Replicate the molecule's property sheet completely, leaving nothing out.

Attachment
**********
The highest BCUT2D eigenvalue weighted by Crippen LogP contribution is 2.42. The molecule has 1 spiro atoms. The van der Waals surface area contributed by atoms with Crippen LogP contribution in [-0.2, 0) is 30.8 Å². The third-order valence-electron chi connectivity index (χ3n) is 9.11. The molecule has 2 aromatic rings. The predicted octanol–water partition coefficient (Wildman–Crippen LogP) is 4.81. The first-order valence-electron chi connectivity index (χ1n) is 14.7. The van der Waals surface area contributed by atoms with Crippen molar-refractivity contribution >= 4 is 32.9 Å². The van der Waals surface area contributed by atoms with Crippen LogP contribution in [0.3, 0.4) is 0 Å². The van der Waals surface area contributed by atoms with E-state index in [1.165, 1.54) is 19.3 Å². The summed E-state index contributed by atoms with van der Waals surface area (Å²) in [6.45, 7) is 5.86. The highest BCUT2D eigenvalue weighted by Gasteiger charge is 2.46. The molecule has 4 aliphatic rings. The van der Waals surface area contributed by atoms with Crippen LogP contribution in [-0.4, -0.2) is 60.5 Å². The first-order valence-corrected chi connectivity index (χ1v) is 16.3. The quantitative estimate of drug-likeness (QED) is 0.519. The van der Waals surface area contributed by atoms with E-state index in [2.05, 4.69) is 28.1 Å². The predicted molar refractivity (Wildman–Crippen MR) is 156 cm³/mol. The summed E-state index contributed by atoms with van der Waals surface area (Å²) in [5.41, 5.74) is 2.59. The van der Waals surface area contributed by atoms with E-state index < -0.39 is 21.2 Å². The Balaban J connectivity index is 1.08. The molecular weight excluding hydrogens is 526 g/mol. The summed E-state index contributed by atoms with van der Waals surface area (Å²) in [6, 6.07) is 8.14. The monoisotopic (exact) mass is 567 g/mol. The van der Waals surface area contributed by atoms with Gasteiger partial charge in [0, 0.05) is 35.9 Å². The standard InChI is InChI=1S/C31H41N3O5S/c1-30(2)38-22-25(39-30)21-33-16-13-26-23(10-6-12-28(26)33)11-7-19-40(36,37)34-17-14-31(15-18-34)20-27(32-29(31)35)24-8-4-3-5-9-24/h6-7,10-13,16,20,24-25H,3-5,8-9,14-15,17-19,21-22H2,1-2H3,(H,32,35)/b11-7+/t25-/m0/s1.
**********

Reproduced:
The highest BCUT2D eigenvalue weighted by Crippen LogP contribution is 2.42. The molecule has 1 spiro atoms. The van der Waals surface area contributed by atoms with Crippen LogP contribution in [-0.2, 0) is 30.8 Å². The third-order valence-electron chi connectivity index (χ3n) is 9.11. The molecule has 2 aromatic rings. The predicted octanol–water partition coefficient (Wildman–Crippen LogP) is 4.81. The first-order valence-electron chi connectivity index (χ1n) is 14.7. The van der Waals surface area contributed by atoms with Crippen molar-refractivity contribution >= 4 is 32.9 Å². The van der Waals surface area contributed by atoms with Crippen LogP contribution in [0.3, 0.4) is 0 Å². The van der Waals surface area contributed by atoms with E-state index in [1.165, 1.54) is 19.3 Å². The summed E-state index contributed by atoms with van der Waals surface area (Å²) in [6.45, 7) is 5.86. The highest BCUT2D eigenvalue weighted by Gasteiger charge is 2.46. The molecule has 4 aliphatic rings. The van der Waals surface area contributed by atoms with Crippen LogP contribution in [-0.4, -0.2) is 60.5 Å². The first-order valence-corrected chi connectivity index (χ1v) is 16.3. The quantitative estimate of drug-likeness (QED) is 0.519. The van der Waals surface area contributed by atoms with E-state index in [2.05, 4.69) is 28.1 Å². The predicted molar refractivity (Wildman–Crippen MR) is 156 cm³/mol. The summed E-state index contributed by atoms with van der Waals surface area (Å²) in [5.41, 5.74) is 2.59. The van der Waals surface area contributed by atoms with E-state index < -0.39 is 21.2 Å². The Balaban J connectivity index is 1.08. The molecular weight excluding hydrogens is 526 g/mol. The summed E-state index contributed by atoms with van der Waals surface area (Å²) in [6, 6.07) is 8.14. The monoisotopic (exact) mass is 567 g/mol. The van der Waals surface area contributed by atoms with Gasteiger partial charge in [0, 0.05) is 35.9 Å². The standard InChI is InChI=1S/C31H41N3O5S/c1-30(2)38-22-25(39-30)21-33-16-13-26-23(10-6-12-28(26)33)11-7-19-40(36,37)34-17-14-31(15-18-34)20-27(32-29(31)35)24-8-4-3-5-9-24/h6-7,10-13,16,20,24-25H,3-5,8-9,14-15,17-19,21-22H2,1-2H3,(H,32,35)/b11-7+/t25-/m0/s1.